Genius.
I clap my hands for joy, and seat you both
Next to my heart; in leaves of purest gold,
This most auspicious love shall be enroll’d,
Be join'd to us, and as to earth we bow,
So, to those regal feet, bend your steel'd brow.
In name of all these senators, (on whom
Virtue builds more, then those of antique Rome,)
Shouting a cheerful welcome. Since no clime,
Nor age that has gone o'er the head of time,

Did e'er cast up such joys, nor the like sum
(But here) shall stand in the world, years to come,
Dread king, our hearts make good what words do want,
To bid thee boldly enter Troynouant.

After this and dilapia of the plow the laste

Several pages, which follow the last extract, are consumed in the arrangement of the procession, and an account of the erections and dilapidations to be occasioned by the ceremony. After this follows a detail of the pageant. Here, Divine Wisdom,and the “ Genius of the City,become companions, for the first time. The “ River Thames,” and “ Loving Affection," Promptitudeand “ Unanimity,and other sociable abstractions, make their , appearance. Then comes the Italians' pageant," with Latin speeches and inscriptions.—Then the pageant of the “ Dutchmen,” who offer to his majesty equally good Latin, upon large azure tables, lined with characters of gold.—Then comes the “ Device at Soper Lane End,” which place is converted into Arabia the happy, and produces an anomalous lady, called “ Arabia Britannica," attired in white, with Fame” by her side, (a “ Woman in a Watchet Robe,”) and the five Senses properly apparelled. At some distance from these,-But we must here yield up to the author the advantage of his own words, as it will give the reader a better idea than we could otherwise afford him of the character of Mr. Dekker's production. i “ Some pretty distance from them, (and, as it were, in the midst before them), an artificial laver or fount was erected, called the Fount of Arate (Virtue), sundry pipes, (like veins), branching from the body of it; the water receiving liberty but from one place, and that very slowly.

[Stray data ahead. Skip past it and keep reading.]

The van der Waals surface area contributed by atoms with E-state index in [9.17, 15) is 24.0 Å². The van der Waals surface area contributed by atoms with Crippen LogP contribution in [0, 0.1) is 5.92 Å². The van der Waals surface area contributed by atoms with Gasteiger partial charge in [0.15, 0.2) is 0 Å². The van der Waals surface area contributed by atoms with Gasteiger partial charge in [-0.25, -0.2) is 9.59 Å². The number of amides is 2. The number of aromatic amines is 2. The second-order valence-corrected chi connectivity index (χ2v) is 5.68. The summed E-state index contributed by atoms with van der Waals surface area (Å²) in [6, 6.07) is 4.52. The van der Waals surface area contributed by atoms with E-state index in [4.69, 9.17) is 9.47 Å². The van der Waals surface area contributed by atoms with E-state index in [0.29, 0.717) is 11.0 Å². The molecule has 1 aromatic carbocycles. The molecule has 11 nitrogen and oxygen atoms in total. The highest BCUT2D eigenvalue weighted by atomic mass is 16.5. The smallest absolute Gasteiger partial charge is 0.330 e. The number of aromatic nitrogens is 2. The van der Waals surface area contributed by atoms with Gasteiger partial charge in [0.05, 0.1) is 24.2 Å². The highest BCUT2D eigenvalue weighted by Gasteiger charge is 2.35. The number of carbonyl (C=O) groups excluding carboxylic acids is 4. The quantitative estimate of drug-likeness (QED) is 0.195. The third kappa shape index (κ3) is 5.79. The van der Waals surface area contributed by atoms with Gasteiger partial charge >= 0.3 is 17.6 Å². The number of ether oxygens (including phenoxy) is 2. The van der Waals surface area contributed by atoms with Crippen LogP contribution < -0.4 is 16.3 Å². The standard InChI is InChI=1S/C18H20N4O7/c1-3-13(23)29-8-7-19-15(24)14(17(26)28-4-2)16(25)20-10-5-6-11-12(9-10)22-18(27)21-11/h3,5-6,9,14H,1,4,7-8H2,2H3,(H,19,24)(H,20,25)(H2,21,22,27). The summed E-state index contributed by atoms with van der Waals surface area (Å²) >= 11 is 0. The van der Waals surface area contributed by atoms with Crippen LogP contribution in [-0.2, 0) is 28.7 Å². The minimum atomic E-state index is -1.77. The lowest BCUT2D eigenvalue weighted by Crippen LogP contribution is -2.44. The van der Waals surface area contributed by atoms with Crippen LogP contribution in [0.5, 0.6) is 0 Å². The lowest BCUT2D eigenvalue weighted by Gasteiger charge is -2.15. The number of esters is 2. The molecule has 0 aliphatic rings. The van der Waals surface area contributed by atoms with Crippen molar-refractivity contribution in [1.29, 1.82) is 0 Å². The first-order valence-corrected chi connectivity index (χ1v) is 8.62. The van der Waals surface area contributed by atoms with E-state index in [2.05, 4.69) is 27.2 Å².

“ At the foot of this fount, two personages in greater shapes than the rest), lay sleeping; upon their breasts stuck their names, Detractio, Oblivio ; the one holds an open cup, about whose brim a wreath of curled snakes were winding, intimating that whatsoever his lips touched was poisoned, the other held a black cup covered, in token of an envious desire to drown the worth and memory of noble persons.